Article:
Several intriguing metaphoric and metaphysical allusions are also presented in the introductory prose that reveal a compelling further dimension as to what Chaucer is attempting to convey about human beings and their relationship to the world in which they live. Chaucer would have undoubtedly been extremely scrupulous concerning his vocabulary and word choice. This craft is repeatedly demonstrated in his intricate prose. It, therefore, seems highly unlikely that he just happened to utilize Genesis invoking vocabulary, by chance, in the general prologue.
One cannot read the first ten lines and not sense a resonating reference to Genesis and how God's creation of the Earth is there depicted. The idea of Zephirus' "sweete breeth" inspiring life in Nature seems to echo directly, "and [God] breathed into his nostrils the breath of life; and the man became a living being" (Genesis 2.7). It is interesting to note, as well, that this monumental event in the Genesis account takes place immediately after "a stream would rise from the earth, and water the whole face of the ground" (Genesis 2.6). In Chaucer's account it is the "shoures soote" of April that replenish the "droghted" Earth, but again the imagery and vocabulary is essentially consistent between the two. Chaucer then seemingly selects a word that shatters the harmony of his elegantly ordered cosmos stating, "Bifil that in that seson on a day" (19). Genesis also has a rather infamous "Falling" that this somewhat unusual word choice seems to blatantly allude to, especially in light of the "Genesis-esque" introduction the reader has already received.
Now what, one should rightly wonder, would be Chaucer's motive for perceptibly including this Biblical aspect into his prologue and what this elucidation seems to suggest about the tales that are to come en route. Presently, only a "prologue in," I am yet to know what this journey will in truth amount to. However, embedded in this somewhat off-beat introduction exits a rather finely honed indication.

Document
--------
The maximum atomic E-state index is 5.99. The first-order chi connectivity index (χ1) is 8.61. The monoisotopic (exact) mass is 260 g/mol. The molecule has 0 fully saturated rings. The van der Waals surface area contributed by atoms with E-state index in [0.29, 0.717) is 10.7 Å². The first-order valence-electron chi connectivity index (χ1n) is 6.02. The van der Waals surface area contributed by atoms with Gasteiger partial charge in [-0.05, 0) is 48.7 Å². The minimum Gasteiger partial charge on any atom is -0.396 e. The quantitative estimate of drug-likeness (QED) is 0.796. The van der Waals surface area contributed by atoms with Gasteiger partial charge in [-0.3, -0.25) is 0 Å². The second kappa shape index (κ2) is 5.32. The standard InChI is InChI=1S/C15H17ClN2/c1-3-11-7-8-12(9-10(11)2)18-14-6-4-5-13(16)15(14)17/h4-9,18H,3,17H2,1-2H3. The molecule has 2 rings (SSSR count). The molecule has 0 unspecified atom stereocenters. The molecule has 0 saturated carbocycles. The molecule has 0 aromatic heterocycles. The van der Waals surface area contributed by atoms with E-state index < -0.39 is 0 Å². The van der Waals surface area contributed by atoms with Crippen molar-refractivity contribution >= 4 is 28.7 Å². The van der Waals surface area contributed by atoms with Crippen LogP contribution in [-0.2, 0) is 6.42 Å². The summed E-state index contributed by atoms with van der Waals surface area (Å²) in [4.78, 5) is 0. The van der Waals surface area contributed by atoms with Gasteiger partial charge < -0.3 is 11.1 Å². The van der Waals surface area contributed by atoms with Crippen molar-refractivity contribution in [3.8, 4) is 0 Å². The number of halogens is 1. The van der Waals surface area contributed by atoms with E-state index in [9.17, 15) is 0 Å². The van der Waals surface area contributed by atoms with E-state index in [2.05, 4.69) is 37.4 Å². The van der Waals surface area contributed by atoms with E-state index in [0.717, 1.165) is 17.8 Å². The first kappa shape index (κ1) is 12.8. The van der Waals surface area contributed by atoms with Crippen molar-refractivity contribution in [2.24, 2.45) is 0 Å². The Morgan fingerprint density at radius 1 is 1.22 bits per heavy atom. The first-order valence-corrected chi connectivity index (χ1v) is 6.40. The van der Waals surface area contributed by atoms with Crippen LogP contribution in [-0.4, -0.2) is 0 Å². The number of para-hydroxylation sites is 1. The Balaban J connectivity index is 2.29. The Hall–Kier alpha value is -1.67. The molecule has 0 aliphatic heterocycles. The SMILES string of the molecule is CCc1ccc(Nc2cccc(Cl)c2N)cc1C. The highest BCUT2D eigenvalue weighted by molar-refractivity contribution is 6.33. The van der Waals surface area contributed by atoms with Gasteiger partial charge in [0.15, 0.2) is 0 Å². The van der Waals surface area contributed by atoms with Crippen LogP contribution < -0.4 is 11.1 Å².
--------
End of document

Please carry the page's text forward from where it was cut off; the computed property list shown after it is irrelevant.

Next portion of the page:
Even though there is a specific direction the pilgrims are headed and it seems to be a relatively pious deed, there is a subtle component of aimlessness and superficiality in this activity, as well. Just as God booted Adam and Eve from the Garden of Eden in the Genesis account, Chaucer also seems to isolate his pilgrims from the cosmic grandeur. In the picture of Nature that Chaucer provides it seems all other life simply "goes with the flow." Humans, however, hit the road. This behavior suggests that in a sense they are in search of something that the harmony of Nature alone is insufficient for. In the tales that are to come it, therefore, seems fitting that Chaucer will explore in what ways each of these individuals are deficient that would account for this rather bizarre need to journey to an external and physical site in order to be contented.
Taking into consideration the very pointed references to Genesis made in Chaucer's introduction, along with the backdrop of a pilgrimage, a very compelling stage on which to examine human nature has been set. These variables allow for rather interesting investigations into the ramifications of "knowledge of good and evil" and the human condition and psychology in general. Thus, the reader is surely in for a symbolic and thought provoking journey as they travel along with a very colorful array of pilgrims towards Canterbury.
Chaucer, Geoffrey. The Canterbury Tales. In The Riverside Chaucer. Ed. Larry D. Benson. Boston: Houghton Mifflin Co., 1987.
The New Oxford Annotated Bible. 3rd. ed. NY: Oxford University Press, 2001.